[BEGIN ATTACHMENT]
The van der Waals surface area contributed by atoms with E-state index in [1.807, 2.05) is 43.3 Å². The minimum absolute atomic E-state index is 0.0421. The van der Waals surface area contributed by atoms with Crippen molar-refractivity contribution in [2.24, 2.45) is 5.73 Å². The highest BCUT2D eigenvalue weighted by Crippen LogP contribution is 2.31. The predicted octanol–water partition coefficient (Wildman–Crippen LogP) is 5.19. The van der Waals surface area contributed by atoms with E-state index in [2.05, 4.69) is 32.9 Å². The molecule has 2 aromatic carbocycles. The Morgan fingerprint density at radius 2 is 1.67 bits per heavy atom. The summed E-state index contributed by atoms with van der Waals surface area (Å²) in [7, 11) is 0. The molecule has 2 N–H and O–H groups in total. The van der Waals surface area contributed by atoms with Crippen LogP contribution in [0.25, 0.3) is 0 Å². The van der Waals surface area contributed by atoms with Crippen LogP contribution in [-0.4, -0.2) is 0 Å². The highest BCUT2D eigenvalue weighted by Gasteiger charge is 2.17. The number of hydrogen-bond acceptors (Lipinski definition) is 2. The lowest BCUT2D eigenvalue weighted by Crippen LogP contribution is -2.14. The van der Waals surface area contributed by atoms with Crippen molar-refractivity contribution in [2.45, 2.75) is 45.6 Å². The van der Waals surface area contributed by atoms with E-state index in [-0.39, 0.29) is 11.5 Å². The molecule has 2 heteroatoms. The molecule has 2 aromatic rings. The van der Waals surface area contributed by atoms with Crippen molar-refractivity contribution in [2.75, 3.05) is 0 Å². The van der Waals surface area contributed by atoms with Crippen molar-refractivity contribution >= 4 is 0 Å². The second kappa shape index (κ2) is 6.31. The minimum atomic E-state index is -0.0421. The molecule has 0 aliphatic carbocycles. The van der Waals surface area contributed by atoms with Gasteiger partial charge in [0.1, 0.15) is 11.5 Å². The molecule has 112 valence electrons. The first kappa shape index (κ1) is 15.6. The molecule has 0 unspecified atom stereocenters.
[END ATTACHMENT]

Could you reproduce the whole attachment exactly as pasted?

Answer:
The van der Waals surface area contributed by atoms with E-state index in [1.807, 2.05) is 43.3 Å². The minimum absolute atomic E-state index is 0.0421. The van der Waals surface area contributed by atoms with Crippen molar-refractivity contribution in [2.24, 2.45) is 5.73 Å². The highest BCUT2D eigenvalue weighted by Crippen LogP contribution is 2.31. The predicted octanol–water partition coefficient (Wildman–Crippen LogP) is 5.19. The van der Waals surface area contributed by atoms with E-state index in [2.05, 4.69) is 32.9 Å². The molecule has 2 aromatic carbocycles. The Morgan fingerprint density at radius 2 is 1.67 bits per heavy atom. The summed E-state index contributed by atoms with van der Waals surface area (Å²) in [7, 11) is 0. The molecule has 2 N–H and O–H groups in total. The van der Waals surface area contributed by atoms with Crippen LogP contribution in [0.25, 0.3) is 0 Å². The van der Waals surface area contributed by atoms with Crippen LogP contribution in [-0.4, -0.2) is 0 Å². The highest BCUT2D eigenvalue weighted by Gasteiger charge is 2.17. The number of hydrogen-bond acceptors (Lipinski definition) is 2. The lowest BCUT2D eigenvalue weighted by Crippen LogP contribution is -2.14. The van der Waals surface area contributed by atoms with Crippen molar-refractivity contribution in [2.45, 2.75) is 45.6 Å². The van der Waals surface area contributed by atoms with E-state index in [-0.39, 0.29) is 11.5 Å². The molecule has 2 heteroatoms. The molecule has 2 aromatic rings. The van der Waals surface area contributed by atoms with Crippen molar-refractivity contribution in [2.75, 3.05) is 0 Å². The van der Waals surface area contributed by atoms with Crippen molar-refractivity contribution >= 4 is 0 Å². The second kappa shape index (κ2) is 6.31. The minimum atomic E-state index is -0.0421. The molecule has 0 aliphatic carbocycles. The van der Waals surface area contributed by atoms with Gasteiger partial charge in [0.1, 0.15) is 11.5 Å². The molecule has 112 valence electrons. The first kappa shape index (κ1) is 15.6. The molecule has 0 unspecified atom stereocenters.